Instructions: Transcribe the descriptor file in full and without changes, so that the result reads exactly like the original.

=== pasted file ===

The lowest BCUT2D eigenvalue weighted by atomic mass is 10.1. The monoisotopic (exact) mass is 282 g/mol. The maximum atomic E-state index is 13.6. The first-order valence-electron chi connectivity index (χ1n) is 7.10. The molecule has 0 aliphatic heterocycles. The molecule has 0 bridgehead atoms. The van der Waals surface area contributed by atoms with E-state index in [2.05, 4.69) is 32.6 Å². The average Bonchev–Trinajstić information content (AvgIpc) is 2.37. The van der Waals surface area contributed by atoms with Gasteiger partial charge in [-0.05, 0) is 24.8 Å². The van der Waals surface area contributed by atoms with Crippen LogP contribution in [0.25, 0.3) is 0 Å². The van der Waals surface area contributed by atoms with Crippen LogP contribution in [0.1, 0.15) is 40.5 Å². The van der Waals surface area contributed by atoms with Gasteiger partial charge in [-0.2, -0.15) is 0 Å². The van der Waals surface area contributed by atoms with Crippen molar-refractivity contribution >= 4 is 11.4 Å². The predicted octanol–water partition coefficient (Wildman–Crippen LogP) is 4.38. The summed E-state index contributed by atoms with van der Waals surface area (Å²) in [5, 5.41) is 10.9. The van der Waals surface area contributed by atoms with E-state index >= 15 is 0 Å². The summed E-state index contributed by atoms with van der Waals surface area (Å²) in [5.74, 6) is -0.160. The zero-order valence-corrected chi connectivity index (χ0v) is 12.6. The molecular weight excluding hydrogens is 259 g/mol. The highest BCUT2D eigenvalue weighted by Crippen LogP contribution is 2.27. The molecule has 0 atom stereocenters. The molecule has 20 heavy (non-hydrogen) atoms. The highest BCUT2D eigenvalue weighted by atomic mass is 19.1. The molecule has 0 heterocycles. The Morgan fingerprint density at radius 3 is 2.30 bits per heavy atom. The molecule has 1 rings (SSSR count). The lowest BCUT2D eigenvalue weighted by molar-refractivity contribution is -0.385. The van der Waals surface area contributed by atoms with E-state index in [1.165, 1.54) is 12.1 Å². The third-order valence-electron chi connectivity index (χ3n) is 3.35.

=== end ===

The lowest BCUT2D eigenvalue weighted by atomic mass is 10.1. The monoisotopic (exact) mass is 282 g/mol. The maximum atomic E-state index is 13.6. The first-order valence-electron chi connectivity index (χ1n) is 7.10. The molecule has 0 aliphatic heterocycles. The molecule has 0 bridgehead atoms. The van der Waals surface area contributed by atoms with E-state index in [2.05, 4.69) is 32.6 Å². The average Bonchev–Trinajstić information content (AvgIpc) is 2.37. The van der Waals surface area contributed by atoms with Gasteiger partial charge in [-0.05, 0) is 24.8 Å². The van der Waals surface area contributed by atoms with Crippen LogP contribution in [0.25, 0.3) is 0 Å². The van der Waals surface area contributed by atoms with Crippen LogP contribution in [0.1, 0.15) is 40.5 Å². The van der Waals surface area contributed by atoms with Gasteiger partial charge in [-0.2, -0.15) is 0 Å². The van der Waals surface area contributed by atoms with Crippen molar-refractivity contribution >= 4 is 11.4 Å². The predicted octanol–water partition coefficient (Wildman–Crippen LogP) is 4.38. The summed E-state index contributed by atoms with van der Waals surface area (Å²) in [5, 5.41) is 10.9. The van der Waals surface area contributed by atoms with E-state index >= 15 is 0 Å². The summed E-state index contributed by atoms with van der Waals surface area (Å²) in [5.74, 6) is -0.160. The zero-order valence-corrected chi connectivity index (χ0v) is 12.6. The molecular weight excluding hydrogens is 259 g/mol. The highest BCUT2D eigenvalue weighted by Crippen LogP contribution is 2.27. The molecule has 0 atom stereocenters. The molecule has 20 heavy (non-hydrogen) atoms. The highest BCUT2D eigenvalue weighted by atomic mass is 19.1. The molecule has 0 heterocycles. The Morgan fingerprint density at radius 3 is 2.30 bits per heavy atom. The molecule has 1 rings (SSSR count). The lowest BCUT2D eigenvalue weighted by molar-refractivity contribution is -0.385. The van der Waals surface area contributed by atoms with E-state index in [1.165, 1.54) is 12.1 Å². The third-order valence-electron chi connectivity index (χ3n) is 3.35.